President Park Geun-hye and her Peruvian counterpart, Ollanta Humala, vowed Monday to continue to cooperate in Peru's advanced trainer jet project, a move that could raise the prospects of a South Korean defense firm winning a lucrative deal.
The move "is designed to further expand mutual cooperation in high-tech aviation technology," Park said in a joint news conference with Humala after their summit in Peru, the second stop on her four-nation swing to South America.
The comments came as Korea Aerospace Industries Ltd., South Korea's sole aircraft manufacturer, is competing with foreign rivals to win a deal worth about $1 billion for Peru's next-generation light attack aircraft.
KAI has offered its FA-50 supersonic jets, a light attack variant of the T-50 Golden Eagle supersonic trainer that was developed with U.S. defense firm Lockheed Martin. It is the most-advanced variant of the T-50 family operated by the South Korean Air Force.
In 2012, KAI won a $210 million deal to provide Peru with 20 turbo-prop basic trainers called the KT-1P. KAI has built and delivered four trainers to Peru while it is helping the South American country assemble 16 others.
Park also said she and Humala agreed to make efforts to expand trade and investment between the two countries by taking advantage of their free trade pact that went into effect in 2011.
Trade volume between the two countries stood at $3.3 billion in 2013, up from $1.5 billion in 2007.
Also on Monday, South Korea and Peru signed 20 memorandums of understanding, which call for cooperation, among other things, in telemedicine, water management and a power grid.
Telemedicine is designed to improve access to quality care for those in medically deprived areas by using information technology, mostly the Internet.
Peru acknowledges the need to build information technology to improve medical services as the country has poor medical infrastructure and suffers from a doctor shortage, especially in remote areas.
Worldwide revenue for telehealth devices and services could increase to $4.5 billion in 2018, up tenfold from 2013, global information firm IHS Technology said last year on its website.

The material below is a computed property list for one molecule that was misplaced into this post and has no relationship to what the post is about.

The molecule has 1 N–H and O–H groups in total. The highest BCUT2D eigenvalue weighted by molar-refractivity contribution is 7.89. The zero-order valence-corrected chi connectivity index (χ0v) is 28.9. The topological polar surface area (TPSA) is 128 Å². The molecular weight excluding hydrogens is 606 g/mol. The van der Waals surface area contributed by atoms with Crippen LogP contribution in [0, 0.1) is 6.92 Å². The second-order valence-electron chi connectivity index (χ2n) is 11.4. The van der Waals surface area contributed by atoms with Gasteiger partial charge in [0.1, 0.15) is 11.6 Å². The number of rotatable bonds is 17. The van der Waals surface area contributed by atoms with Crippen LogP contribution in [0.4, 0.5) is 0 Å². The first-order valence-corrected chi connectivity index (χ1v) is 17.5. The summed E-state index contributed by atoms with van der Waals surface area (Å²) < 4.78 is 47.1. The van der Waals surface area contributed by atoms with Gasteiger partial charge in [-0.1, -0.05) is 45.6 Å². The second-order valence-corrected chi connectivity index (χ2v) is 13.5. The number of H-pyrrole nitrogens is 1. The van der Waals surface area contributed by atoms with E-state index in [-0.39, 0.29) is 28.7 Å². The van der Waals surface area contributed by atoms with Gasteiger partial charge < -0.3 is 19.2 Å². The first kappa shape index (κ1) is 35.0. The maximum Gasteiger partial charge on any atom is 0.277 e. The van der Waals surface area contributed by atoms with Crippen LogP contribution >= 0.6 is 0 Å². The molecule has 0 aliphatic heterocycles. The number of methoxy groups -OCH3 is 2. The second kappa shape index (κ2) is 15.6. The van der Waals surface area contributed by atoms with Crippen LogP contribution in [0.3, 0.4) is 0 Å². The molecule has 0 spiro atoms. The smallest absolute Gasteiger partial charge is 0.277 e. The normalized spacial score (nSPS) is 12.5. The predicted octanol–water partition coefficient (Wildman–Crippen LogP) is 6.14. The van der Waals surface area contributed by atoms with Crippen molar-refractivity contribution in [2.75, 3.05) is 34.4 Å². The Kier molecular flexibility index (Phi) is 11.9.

South Korea said an MOU calling for cooperation in water management at the Rimac River, a key source of potable water for Peruvians, could open up potential business opportunities to South Korea if Peru decides to develop infrastructure on the river.
South Korea also hopes that a separate MOU on power distribution and a smart grid could help it make inroads into Peru's electricity market and eventually expand Seoul's presence in Central and South America.
Peru plans to invest $3 billion by 2017 to strengthen its power grid as 17 percent of its electricity is lost in transmission and distribution, compared to 3 percent in South Korea.
"Bilateral cooperation could serve as a foundation of Peru's economic development," Park said in a separate meeting with hundreds of businessmen from the two countries.
Humala, who served as a military attache to South Korea in 2004, said that his country wants to embrace South Korea's economic development strategy for its own national development.
South Korea has become a global economic powerhouse, rising from the ashes of the 1950-53 Korean War.
"We can make achievements like South Korea has done if we work hard for national development," Humala said in the news conference.
Separately, Park met with the president of Congress and received the highest parliamentary award for her contribution to the development of bilateral relations. (Yonhap)